Community Spotlight: Asil Al-Shammari



Community Spotlight: Asil Al-Shammari, University Careers Counsellor and Designated Safeguarding Lead

When many prospective parents and visitors tour Halcyon, they often remark on the calmness of our small, nurturing classrooms. Of course, this is credit to our studious staff and student body, but it also speaks to our counsellors and wellbeing team, who underpin the culture here at Halcyon.

A central figure to Halcyon culture is our University and Careers Counselling Director, and Designated Safeguarding Lead, Asil Al-Shammari, who works closely with students to ensure they have a foundation of wellbeing to support their academic success.

Asil aptly defines her role: “Fundamentally, it’s to empower students into their own academic choices, by supporting their wellbeing alongside my team.”

The role of University and Careers Counselling Director touches all corners of the school, working closely with coordinators and teachers to alleviate student anxiety and to ensure our wellbeing programme is upheld.

“If we help students understand themselves, then they will know what they are capable of doing. I want to help them recognise parts of themselves they don’t feel are significant.”

For many schools, careers counselling remains an add on, but for Halcyon, it’s at the heart of our delivery of the International Baccalaureate. Asil helps ease the transition into university, ensuring students have the confidence to build their own career path.

“I wish I had someone in my position when I was at school,” she jokes. “We recognise that career decisions are a lifelong process, which starts here at school. The biggest part is helping students make the right choices to be successful beyond Halcyon, to provide them with the tools to be fully autonomous about their life decisions.”

The tools for success

As research suggests, those who have good experiences at their career-services offices are more likely to believe they were prepared for life post-graduation. And although many schools offer generalised careers advice, Asil understands the complexity of each student profile, collecting qualitative data based on a blend of restorative practices and one-to-one cognitive coaching sessions, to personalise student career development.

“One of the most powerful traits at Halcyon is student agency. The student is at the centre of every conversation. As much as data matters to us, we are human driven. The student is never lost in the narrative. Every individual here is an individual.”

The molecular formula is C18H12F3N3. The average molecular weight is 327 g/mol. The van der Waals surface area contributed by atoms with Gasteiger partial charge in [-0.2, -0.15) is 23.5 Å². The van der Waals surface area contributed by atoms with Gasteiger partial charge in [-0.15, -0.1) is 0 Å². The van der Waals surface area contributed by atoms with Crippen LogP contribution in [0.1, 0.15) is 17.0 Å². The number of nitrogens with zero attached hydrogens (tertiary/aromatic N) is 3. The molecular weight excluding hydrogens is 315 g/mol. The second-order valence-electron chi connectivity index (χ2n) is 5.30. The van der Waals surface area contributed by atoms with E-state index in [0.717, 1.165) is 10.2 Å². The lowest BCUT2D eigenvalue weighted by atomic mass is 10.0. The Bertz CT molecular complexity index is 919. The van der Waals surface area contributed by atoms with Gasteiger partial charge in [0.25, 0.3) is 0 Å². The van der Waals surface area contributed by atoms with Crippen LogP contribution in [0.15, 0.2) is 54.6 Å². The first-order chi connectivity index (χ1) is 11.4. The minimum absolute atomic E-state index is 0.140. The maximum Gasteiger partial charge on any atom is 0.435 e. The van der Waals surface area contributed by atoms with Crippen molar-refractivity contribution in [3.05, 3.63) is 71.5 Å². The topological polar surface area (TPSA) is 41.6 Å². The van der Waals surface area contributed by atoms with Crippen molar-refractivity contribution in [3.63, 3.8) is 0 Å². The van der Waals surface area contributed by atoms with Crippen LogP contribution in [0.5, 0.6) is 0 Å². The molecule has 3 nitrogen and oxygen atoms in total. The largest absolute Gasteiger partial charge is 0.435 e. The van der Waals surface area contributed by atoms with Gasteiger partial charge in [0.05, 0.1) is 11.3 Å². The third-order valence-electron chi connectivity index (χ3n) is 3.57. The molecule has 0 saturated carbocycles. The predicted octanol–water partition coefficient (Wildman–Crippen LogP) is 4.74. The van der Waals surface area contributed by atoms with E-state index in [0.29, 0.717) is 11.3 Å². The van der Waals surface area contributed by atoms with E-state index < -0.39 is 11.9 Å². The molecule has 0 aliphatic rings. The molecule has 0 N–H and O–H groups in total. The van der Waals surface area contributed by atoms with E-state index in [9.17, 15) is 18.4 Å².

But, our careers-counselling programme goes further than university offers and the exit process, with many alumni students remaining closely connected with our school, years after the tossing of their graduation hat.

Navigating the road to Careers Counselling

Asil has her own diverse career path. In 2007, she stepped into education, teaching ICT in the state sector. She admits it was difficult in the early days of teaching, remembering: “I knew I wanted to work with kids, but didn’t know what subject to teach.”

In search of different educational opportunities, Asil was quick to venture beyond the classroom, introducing and running Duke of Edinburgh trips, realising the power of exploratory learning.

These early career endeavours included moving and teaching in Morocco, leading and delivering a variety of outreach programmes: clean-ups in the local area; food and clothing drives for remote villages; arts and crafts programmes for students in disability centres; and working in the outskirts of Marrakesh, to provide 11-to-18 year old girls access to education where they would not receive it.

“All of these experiences reinforced a need to support students into understanding the wider world, through the strengths of their own character.”

Asil then picked up college counselling electives, which manifested into a part-time role before embracing careers counselling as a full time career. She moved back to the UK, initially working for two years at fellow international school ACS Hillingdon, before shifting to Halcyon.  

The move to counselling was a yearning to nurture long term student success and wellbeing. Asil says, “Internally, to see a student go through the Diploma programme, who may be doubting their abilities, then to support them when they are struggling and watch their self-discovery is a really rewarding part of the job.”

“These students, they are like phoenixes rising in the ashes. It’s heartwarming to see them at Graduation after the long road  through the diploma programme.”

Asil draws from her wide range of personal experiences, including teaching and working with communities across the world, to inform her philosophy as a Careers Counselling Director.

“I try to tell students that you don’t need to have all the right answers, but to follow your passion. The most important thing is being your truest self. Everyone is trying to fit into a mould, but they are missing the most important aspect, which is their passion. When I started recognising that in Morocco, I found so many opportunities for growth.”

Although Asil has found her calling in the careers office, she continues to move beyond the classroom, with plans to become a Special Constable for the London Metropolitan Police. 

And when she’s not working or volunteering in the community? Asil says: “I’m looking after my new best friend, my one year old daughter, Jiji.”